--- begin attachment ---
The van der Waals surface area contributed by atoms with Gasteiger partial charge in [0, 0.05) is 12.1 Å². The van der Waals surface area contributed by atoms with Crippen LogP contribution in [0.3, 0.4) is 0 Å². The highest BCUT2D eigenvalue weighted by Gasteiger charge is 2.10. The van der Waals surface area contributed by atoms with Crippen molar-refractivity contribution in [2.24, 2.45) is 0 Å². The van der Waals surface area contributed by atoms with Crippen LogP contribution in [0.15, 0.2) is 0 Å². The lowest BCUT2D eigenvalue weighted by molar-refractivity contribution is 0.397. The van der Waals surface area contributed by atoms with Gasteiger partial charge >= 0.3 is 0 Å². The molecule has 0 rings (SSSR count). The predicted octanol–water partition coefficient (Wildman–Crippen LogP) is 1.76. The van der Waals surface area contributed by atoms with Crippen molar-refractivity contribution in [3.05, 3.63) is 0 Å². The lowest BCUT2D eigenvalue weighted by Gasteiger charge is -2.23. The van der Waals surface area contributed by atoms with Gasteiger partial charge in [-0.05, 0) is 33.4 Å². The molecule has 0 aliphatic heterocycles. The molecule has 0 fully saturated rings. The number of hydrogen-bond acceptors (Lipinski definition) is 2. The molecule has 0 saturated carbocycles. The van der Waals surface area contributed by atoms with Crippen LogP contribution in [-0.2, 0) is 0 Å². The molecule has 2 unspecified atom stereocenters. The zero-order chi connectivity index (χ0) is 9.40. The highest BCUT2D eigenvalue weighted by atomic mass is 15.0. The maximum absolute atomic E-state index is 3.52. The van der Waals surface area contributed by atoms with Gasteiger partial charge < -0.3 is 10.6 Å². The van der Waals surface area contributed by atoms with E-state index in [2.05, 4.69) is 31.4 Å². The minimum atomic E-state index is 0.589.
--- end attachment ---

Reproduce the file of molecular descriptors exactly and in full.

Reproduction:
The van der Waals surface area contributed by atoms with Gasteiger partial charge in [0, 0.05) is 12.1 Å². The van der Waals surface area contributed by atoms with Crippen LogP contribution in [0.3, 0.4) is 0 Å². The highest BCUT2D eigenvalue weighted by Gasteiger charge is 2.10. The van der Waals surface area contributed by atoms with Crippen molar-refractivity contribution in [2.24, 2.45) is 0 Å². The van der Waals surface area contributed by atoms with Crippen LogP contribution in [0.15, 0.2) is 0 Å². The lowest BCUT2D eigenvalue weighted by molar-refractivity contribution is 0.397. The van der Waals surface area contributed by atoms with Gasteiger partial charge >= 0.3 is 0 Å². The molecule has 0 rings (SSSR count). The predicted octanol–water partition coefficient (Wildman–Crippen LogP) is 1.76. The van der Waals surface area contributed by atoms with Crippen molar-refractivity contribution in [3.05, 3.63) is 0 Å². The lowest BCUT2D eigenvalue weighted by Gasteiger charge is -2.23. The van der Waals surface area contributed by atoms with Gasteiger partial charge in [-0.05, 0) is 33.4 Å². The molecule has 0 aliphatic heterocycles. The molecule has 0 fully saturated rings. The number of hydrogen-bond acceptors (Lipinski definition) is 2. The molecule has 0 saturated carbocycles. The van der Waals surface area contributed by atoms with Crippen LogP contribution in [-0.2, 0) is 0 Å². The molecule has 2 unspecified atom stereocenters. The zero-order chi connectivity index (χ0) is 9.40. The highest BCUT2D eigenvalue weighted by atomic mass is 15.0. The maximum absolute atomic E-state index is 3.52. The van der Waals surface area contributed by atoms with Gasteiger partial charge < -0.3 is 10.6 Å². The van der Waals surface area contributed by atoms with E-state index in [2.05, 4.69) is 31.4 Å². The minimum atomic E-state index is 0.589.